Yes, but I’ll probably never finish it. If we live long enough, it’ll be “Afternoons with Harper Lee,” based on Tuesdays with Morrie. It would not be a biography because I don’t think anyone will write that. She was too private of a person. We never probed and she never told. We had ten years of visits. We never recorded them, but Dartie has amazing recall, and we would sit in the parking lot and write notes after our visits with Nelle. We have 250 pages of notes from those visits.

The free online resource Encyclopedia of Alabama (encyclopediaofalabama.org) is something you were heavily involved with. You must be very proud of that.

It’s the most confounding event that I, as the least technologically advanced person, was asked to oversee a completely electronic encyclopedia! It was truly a collaborative effort (between Auburn, Alabama and many museums, agencies and other groups). We started with 500 articles and I edited every single one. Until I retired, I’d read every article. I wrote the overview, the article on To Kill a Mockingbird, the book that changed my life, and I got to write the sections on religion and Alabama Baptists. There are some advantages to being the boss! If I have one legacy to leave the state, I don’t know that I’m prouder of anything more than the Encyclopedia.

WTD: Italian fare with Irish flair

Stevarinos owner Steve Flynn is ready to help out wherever he can, including at the bar to greet customers.

Story and photos by Aaron Tanner

Steve Flynn has an Irish heritage, but when he wanted to start a restaurant of his own, he knew that Italian would be a bigger customer draw than Irish food. “We couldn’t make a living selling corned beef and cabbage,” he says.

He was obviously right. He’s been dishing out delicious Italian food – with Irish influences – to locals and tourists alike since 2007 at Stevarinos, his restaurant in a busy shopping center in Scottsboro.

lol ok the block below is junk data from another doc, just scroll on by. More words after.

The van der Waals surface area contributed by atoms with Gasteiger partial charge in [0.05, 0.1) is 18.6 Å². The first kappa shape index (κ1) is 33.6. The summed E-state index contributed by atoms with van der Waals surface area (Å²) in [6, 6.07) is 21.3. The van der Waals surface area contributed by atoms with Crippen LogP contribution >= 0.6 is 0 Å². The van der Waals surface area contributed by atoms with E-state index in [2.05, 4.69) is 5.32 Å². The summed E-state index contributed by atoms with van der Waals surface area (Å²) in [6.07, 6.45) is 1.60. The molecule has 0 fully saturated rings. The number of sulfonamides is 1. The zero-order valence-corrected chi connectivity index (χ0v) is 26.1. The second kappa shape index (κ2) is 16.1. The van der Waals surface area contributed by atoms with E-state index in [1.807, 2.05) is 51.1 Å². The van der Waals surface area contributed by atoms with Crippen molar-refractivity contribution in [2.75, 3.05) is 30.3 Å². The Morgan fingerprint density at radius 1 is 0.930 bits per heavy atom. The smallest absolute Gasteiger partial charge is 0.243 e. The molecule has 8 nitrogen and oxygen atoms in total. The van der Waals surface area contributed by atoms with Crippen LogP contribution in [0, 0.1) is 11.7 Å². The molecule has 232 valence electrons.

Flynn’s childhood nickname was “Stevarino,” the salutation made popular on Steve Allen’s 1950s variety show. While trying to come up with a name for his eatery, Flynn suggested the name to some friends. “I thought then it sounded corny, but I told my friends, and they loved it,” he says.

Flynn, who grew up in the Queens borough of New York City, fell in love with cooking and worked in the restaurant industry all around the U.S. One of the stops in his culinary career was in Fort Myers, Fla., where he met Kerry Hoefer; the two became friends while working together at a Mexican restaurant chain called Chevys Fresh Mex.

On the side, Flynn sold properties in Florida. He took some of the proceeds from his real estate sales and invested in property in Tennessee. It was there that Flynn got the idea to start his own restaurant. He convinced Hoefer to join him on his new journey.

The two bought an old bar in South Pittsburg, which is just over the state line from Alabama, renovated the property, and opened the first Stevarinos in 2006. “I had a dream and a vision and if it didn’t work, I could still go back to what I was doing,” says Flynn.

Fortunately, the South Pittsburg location did work, and many customers made the drive from northeast Alabama to eat there. Flynn saw the opportunity for a second restaurant in Scottsboro after consulting with the Chamber of Commerce. “Scottsboro was the right fit for us,” Flynn says.

Today, Hoefer operates the South Pittsburg store while Flynn runs the Scottsboro location. Both enjoy working with each other and are hands-on with running their businesses. “If I have to cook, if I have to pour drinks or if I have to wash dishes, I do whatever it takes,” Flynn says.

All the menu items at Stevarinos are homemade and made to order. “I’m not one of those that will substitute quality because I can get a better price on something,” says Flynn. “I’m very picky because I like to put out a stellar product.”

The appetizer sampler features beach bread, fresh mozzarella sticks and Irish egg rolls.